Camp was once a subversive mode, a way for gays to appropriate the norms that popular culture had peddled in the two decades after World War II. By "appropriate" I mean both mock and half-embrace, since there was sometimes a strong element of wish-fulfillment in their loving re-creations. Today, I'm not sure what the hell camp means. Making fun of the '50s and early '60s became a mainstream-heterosexual preoccupation in the mid-'80s, fueled by David Letterman, ironic esteem for American kitsch, and watching Nick at Nite while sucking on a bong. (Irony is really so '80s, isn't it?) Last summer, I went with the wife to a drag show melodrama in Provincetown, Mass., hoping to restore my faith in the primal camp attitude. But—for this hetero couple anyway—the evening was excruciating: Every line was accompanied by a nudge and a leer, every quip aimed at reinforcing the audience's sense of everlasting superiority over the clueless straight world.
The above paragraph is inspired by the heterosexual drag show Down With Love (20th Century Fox), which I found nearly as excruciating as its P-town counterpart. Directed by Peyton Reed, it's an attempt to remount an early '60s Doris Day/Rock Hudson picture like Pillow Talk (1959) or Lover Come Back (1961), only with a score (by Marc Shaiman) that underlines and adds three exclamation points to every absurd posture. (Someone gets an idea and the triangle goes ding!) The nudges and leers are now the text instead of the subtext. The film has been compared to Far From Heaven (2002), but Todd Haynes was trying to get inside the three-hanky '50s melodrama and to show its fundamental seriousness: He used the language of camp to suggest the ways in which we're all—whether we admit it or not—subtly regulated by our cultural landscape. Down With Love, by contrast, is a smirky reproduction meant to make its audience feel more evolved.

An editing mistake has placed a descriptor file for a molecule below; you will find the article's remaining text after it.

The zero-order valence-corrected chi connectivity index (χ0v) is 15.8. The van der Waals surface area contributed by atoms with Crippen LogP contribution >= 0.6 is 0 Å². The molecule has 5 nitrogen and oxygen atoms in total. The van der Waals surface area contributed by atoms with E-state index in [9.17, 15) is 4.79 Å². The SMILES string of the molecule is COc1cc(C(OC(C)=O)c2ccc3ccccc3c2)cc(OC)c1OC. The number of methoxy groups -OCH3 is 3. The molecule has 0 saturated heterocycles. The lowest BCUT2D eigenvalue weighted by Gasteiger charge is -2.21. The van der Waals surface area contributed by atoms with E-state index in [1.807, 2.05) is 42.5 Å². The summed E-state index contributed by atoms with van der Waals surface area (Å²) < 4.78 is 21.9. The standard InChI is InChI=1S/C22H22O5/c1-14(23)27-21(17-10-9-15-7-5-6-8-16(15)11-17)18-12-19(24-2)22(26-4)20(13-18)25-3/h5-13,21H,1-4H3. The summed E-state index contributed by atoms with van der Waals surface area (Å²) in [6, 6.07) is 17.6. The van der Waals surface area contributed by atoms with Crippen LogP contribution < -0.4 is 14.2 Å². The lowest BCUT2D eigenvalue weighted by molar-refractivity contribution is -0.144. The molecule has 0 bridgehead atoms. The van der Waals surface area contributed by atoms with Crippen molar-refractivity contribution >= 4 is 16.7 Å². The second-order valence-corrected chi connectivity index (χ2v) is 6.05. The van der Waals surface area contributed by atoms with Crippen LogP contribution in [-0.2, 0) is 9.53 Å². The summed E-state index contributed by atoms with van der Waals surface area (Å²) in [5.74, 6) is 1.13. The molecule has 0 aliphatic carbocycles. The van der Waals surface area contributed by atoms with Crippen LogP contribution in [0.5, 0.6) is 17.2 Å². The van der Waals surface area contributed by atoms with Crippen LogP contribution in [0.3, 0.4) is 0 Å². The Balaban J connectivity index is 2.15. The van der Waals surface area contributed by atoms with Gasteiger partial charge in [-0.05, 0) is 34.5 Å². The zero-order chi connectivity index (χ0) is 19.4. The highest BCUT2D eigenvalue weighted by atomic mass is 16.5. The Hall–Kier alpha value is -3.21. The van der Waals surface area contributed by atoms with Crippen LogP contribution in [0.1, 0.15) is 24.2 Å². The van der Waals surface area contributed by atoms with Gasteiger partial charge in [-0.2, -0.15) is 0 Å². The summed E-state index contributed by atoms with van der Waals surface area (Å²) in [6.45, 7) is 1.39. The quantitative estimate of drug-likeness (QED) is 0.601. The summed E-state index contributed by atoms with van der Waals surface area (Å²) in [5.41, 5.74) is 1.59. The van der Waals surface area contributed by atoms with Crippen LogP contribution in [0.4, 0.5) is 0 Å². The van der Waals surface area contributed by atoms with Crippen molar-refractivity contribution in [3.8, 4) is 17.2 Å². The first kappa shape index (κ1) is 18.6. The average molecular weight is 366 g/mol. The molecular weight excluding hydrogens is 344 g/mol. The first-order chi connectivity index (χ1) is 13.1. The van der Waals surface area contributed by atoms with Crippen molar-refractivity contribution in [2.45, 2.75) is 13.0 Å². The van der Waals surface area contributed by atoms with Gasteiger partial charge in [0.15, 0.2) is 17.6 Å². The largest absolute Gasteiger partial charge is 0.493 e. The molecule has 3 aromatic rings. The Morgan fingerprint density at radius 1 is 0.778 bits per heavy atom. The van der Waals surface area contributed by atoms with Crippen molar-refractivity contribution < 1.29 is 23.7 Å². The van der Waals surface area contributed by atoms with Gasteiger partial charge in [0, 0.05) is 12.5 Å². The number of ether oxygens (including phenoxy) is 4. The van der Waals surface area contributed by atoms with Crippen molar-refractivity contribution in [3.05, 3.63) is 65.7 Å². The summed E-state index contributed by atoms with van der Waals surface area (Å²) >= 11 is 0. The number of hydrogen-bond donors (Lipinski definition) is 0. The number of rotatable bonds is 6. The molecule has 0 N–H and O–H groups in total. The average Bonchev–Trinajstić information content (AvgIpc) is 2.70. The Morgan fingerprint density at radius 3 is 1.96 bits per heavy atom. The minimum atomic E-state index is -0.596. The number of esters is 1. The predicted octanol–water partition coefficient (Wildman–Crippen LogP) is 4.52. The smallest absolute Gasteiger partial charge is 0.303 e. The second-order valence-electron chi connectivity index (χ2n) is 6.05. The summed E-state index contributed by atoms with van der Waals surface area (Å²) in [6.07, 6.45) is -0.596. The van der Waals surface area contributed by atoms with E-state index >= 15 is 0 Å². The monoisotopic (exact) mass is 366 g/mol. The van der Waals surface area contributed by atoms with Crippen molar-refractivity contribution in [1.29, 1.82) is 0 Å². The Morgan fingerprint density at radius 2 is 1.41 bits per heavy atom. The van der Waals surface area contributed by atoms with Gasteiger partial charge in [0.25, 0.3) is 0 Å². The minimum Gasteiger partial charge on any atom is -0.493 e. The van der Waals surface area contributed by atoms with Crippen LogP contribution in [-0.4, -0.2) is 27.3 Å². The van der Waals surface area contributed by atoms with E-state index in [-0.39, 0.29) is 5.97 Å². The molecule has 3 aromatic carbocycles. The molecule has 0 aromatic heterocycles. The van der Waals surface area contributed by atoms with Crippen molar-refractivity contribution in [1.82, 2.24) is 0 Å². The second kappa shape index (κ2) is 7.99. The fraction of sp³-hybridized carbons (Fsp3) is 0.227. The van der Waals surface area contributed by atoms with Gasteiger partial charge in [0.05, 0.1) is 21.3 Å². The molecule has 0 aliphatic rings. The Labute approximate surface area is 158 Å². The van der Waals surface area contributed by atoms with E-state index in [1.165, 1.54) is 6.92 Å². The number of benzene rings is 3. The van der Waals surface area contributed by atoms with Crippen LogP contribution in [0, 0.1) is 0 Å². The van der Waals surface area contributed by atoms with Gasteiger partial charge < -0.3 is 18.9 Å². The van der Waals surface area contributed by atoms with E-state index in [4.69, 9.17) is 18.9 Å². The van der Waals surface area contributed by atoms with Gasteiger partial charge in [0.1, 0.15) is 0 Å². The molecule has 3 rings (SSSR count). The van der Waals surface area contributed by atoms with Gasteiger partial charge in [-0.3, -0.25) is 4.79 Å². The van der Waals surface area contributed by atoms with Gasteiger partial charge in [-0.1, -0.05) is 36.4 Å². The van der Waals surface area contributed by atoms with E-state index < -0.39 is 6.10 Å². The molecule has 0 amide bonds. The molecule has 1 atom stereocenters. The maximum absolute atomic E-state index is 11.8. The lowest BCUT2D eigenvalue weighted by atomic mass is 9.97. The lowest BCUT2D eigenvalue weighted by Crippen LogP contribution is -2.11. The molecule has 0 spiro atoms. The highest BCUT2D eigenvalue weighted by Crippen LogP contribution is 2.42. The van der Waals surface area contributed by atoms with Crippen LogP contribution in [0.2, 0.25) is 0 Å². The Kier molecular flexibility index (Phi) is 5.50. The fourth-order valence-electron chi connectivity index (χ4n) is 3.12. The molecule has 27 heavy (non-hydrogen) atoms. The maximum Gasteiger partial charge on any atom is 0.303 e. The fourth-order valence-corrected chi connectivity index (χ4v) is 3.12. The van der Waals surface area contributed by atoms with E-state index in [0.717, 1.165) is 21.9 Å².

Now, there is some pleasure to be had from such a skillful smirky reproduction. The film starts with the old Cinemascope logo, then follows with a credit sequence that's almost as fun as the one for Catch Me If You Can (2002), with flying Cupid's arrows and spinning flowers and champagne bubbles that burst into hearts. The camera moves in on the pre-World Trade Center "island of Manhattan" while the narrator celebrates the 8 million men and women in pursuit of the American dream. "Oh, make that 8 million-and-one," he says, as Barbara Novak (Renée Zellweger) emerges from Grand Central Station in her pink cloak and white pillbox hat. I gasped when Reed reproduced a shot that must have been lodged somewhere in my unconscious: the heroine getting into a cab, the camera just slightly below eye-level to accentuate the skyscrapers along the avenue (which have a blurry, rear-projection quality). So far, so great: The only reason to do this sort of parody is to make the early '60s world so seductive that the audience says, "I want to pretend to live like that. I want to wear those clothes, drink those highballs, re-enact those dumb stereotypes!"